teaching against prejudice, both at the cost of learning real history.
And I suppose you in your infinite wisdom know what "real history" is?
Do you think the "real history" of the civil war is primarily the role
of black soldiers? This textbook did.
No, I don't. I don't think there is such a thing as "real history".
Post by O
There's lots of good history
out there, Shelby Foote's three volume set is far more fascinating even
in its 3000 pages then the three pages in this text devoted to the
civil war.
So, why don't you ask the school why they are using that text? And/or
write the publisher and ask for an explanation? You might get an
interesting answer.
Post by O
Post by unknown
At any rate, whatever sort of history they teach kids at that age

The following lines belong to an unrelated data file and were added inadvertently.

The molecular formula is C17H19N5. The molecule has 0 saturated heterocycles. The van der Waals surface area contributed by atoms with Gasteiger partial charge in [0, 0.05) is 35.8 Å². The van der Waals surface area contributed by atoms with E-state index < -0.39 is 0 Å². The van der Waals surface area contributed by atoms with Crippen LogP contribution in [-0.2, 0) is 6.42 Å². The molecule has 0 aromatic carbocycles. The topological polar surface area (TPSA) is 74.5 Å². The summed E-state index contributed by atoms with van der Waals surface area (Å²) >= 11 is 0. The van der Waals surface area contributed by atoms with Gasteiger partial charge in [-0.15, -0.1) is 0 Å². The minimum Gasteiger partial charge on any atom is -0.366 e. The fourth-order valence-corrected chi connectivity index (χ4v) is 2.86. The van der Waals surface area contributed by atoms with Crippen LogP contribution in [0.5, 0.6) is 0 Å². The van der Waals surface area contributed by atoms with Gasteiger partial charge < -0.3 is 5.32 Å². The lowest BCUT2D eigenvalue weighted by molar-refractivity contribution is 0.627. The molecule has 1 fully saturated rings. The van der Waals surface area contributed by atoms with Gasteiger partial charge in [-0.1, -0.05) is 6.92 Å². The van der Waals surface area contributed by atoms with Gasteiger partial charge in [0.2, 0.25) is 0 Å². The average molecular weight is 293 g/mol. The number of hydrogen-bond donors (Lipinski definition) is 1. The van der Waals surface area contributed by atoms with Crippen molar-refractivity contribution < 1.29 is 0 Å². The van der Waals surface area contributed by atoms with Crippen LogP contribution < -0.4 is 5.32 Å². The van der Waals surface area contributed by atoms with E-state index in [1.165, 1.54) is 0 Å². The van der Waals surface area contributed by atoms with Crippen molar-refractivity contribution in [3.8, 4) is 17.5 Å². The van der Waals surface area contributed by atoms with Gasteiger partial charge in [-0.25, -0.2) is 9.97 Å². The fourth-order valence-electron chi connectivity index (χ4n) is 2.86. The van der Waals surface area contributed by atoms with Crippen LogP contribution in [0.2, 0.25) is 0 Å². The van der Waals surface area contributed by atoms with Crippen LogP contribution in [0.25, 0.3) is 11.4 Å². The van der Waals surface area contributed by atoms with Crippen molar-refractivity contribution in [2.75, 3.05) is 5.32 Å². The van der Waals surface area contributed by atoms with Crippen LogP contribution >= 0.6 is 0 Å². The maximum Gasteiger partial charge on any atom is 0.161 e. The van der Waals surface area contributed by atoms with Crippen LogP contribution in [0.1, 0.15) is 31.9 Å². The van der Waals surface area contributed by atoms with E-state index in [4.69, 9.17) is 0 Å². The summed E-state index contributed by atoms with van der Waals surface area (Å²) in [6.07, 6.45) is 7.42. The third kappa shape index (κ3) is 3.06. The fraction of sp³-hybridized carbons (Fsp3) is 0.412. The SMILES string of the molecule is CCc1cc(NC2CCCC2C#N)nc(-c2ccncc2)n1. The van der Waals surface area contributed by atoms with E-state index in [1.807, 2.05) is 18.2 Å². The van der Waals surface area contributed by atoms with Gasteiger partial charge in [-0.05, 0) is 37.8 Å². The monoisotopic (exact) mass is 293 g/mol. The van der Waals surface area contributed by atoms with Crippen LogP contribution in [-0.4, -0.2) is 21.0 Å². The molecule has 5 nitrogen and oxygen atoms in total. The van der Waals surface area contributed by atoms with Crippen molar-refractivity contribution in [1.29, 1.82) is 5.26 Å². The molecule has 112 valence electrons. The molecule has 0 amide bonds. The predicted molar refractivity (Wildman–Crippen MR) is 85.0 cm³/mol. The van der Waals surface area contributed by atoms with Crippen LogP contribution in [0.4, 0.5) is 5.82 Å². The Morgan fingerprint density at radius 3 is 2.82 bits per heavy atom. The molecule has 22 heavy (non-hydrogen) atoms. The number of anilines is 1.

probably matters not at all - I don't remember any of it, and it was
all short-term memorization done to pass tests. I don't think I know a
single person who remembers anything of it they were taught at that
age.
I know I remember my ninth grade history class.
That's just weird.
Post by O
Post by unknown
Part of the reason is that kids instinctively realize that all
history education is essentially propaganda of one kind or another, and
is worthless to them personally. And it has little cultural worth,
either. After all, as we all know, you can get to be president without
really knowing much about US history.
Maybe we agree here. If you're not really going to teach history, then
give the kids a study period.
But I disagree with your statement "all history being propaganda, and
is worthless to them personally."
I can't figure out a way that anyone (or a committee) could write
history that is not slanted in one way or another. Even an agenda to
not have an agenda is hopeless, I think.

BTW, I said "history education" was worthless to kids personally, not
plain "history". I think reading about history on one's own at any age
can be profoundly worthwhile.

wr
O
2007-10-14 18:27:09 UTC
Permalink